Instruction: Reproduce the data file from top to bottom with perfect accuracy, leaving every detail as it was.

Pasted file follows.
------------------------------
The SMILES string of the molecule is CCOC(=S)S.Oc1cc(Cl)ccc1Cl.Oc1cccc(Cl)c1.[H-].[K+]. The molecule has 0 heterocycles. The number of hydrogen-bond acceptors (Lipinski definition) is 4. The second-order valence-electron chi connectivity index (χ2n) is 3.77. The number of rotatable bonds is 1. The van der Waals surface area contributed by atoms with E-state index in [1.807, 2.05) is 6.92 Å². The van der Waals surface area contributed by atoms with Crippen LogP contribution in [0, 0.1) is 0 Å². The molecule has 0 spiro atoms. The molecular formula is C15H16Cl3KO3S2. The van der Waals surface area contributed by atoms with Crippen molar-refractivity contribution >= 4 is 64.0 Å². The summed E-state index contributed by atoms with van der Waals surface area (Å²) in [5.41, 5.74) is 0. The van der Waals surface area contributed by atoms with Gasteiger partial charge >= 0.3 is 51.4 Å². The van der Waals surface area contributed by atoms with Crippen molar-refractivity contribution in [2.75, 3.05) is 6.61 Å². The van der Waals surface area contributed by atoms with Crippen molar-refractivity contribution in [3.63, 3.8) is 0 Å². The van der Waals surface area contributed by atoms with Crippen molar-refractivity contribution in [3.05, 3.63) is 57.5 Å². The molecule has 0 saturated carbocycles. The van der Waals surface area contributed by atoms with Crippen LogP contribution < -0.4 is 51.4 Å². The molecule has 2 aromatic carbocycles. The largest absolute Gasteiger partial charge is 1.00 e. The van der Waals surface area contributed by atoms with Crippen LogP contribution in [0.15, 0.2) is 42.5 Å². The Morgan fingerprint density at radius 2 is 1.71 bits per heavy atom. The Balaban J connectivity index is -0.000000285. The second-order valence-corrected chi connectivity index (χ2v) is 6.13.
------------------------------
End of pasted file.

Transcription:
The SMILES string of the molecule is CCOC(=S)S.Oc1cc(Cl)ccc1Cl.Oc1cccc(Cl)c1.[H-].[K+]. The molecule has 0 heterocycles. The number of hydrogen-bond acceptors (Lipinski definition) is 4. The second-order valence-electron chi connectivity index (χ2n) is 3.77. The number of rotatable bonds is 1. The van der Waals surface area contributed by atoms with E-state index in [1.807, 2.05) is 6.92 Å². The van der Waals surface area contributed by atoms with Crippen LogP contribution in [0, 0.1) is 0 Å². The molecule has 0 spiro atoms. The molecular formula is C15H16Cl3KO3S2. The van der Waals surface area contributed by atoms with Crippen molar-refractivity contribution >= 4 is 64.0 Å². The summed E-state index contributed by atoms with van der Waals surface area (Å²) in [5.41, 5.74) is 0. The van der Waals surface area contributed by atoms with Gasteiger partial charge >= 0.3 is 51.4 Å². The van der Waals surface area contributed by atoms with Crippen molar-refractivity contribution in [2.75, 3.05) is 6.61 Å². The van der Waals surface area contributed by atoms with Crippen molar-refractivity contribution in [3.63, 3.8) is 0 Å². The van der Waals surface area contributed by atoms with Crippen molar-refractivity contribution in [3.05, 3.63) is 57.5 Å². The molecule has 0 saturated carbocycles. The van der Waals surface area contributed by atoms with Crippen LogP contribution < -0.4 is 51.4 Å². The molecule has 2 aromatic carbocycles. The largest absolute Gasteiger partial charge is 1.00 e. The van der Waals surface area contributed by atoms with Crippen LogP contribution in [0.15, 0.2) is 42.5 Å². The Morgan fingerprint density at radius 2 is 1.71 bits per heavy atom. The Balaban J connectivity index is -0.000000285. The second-order valence-corrected chi connectivity index (χ2v) is 6.13.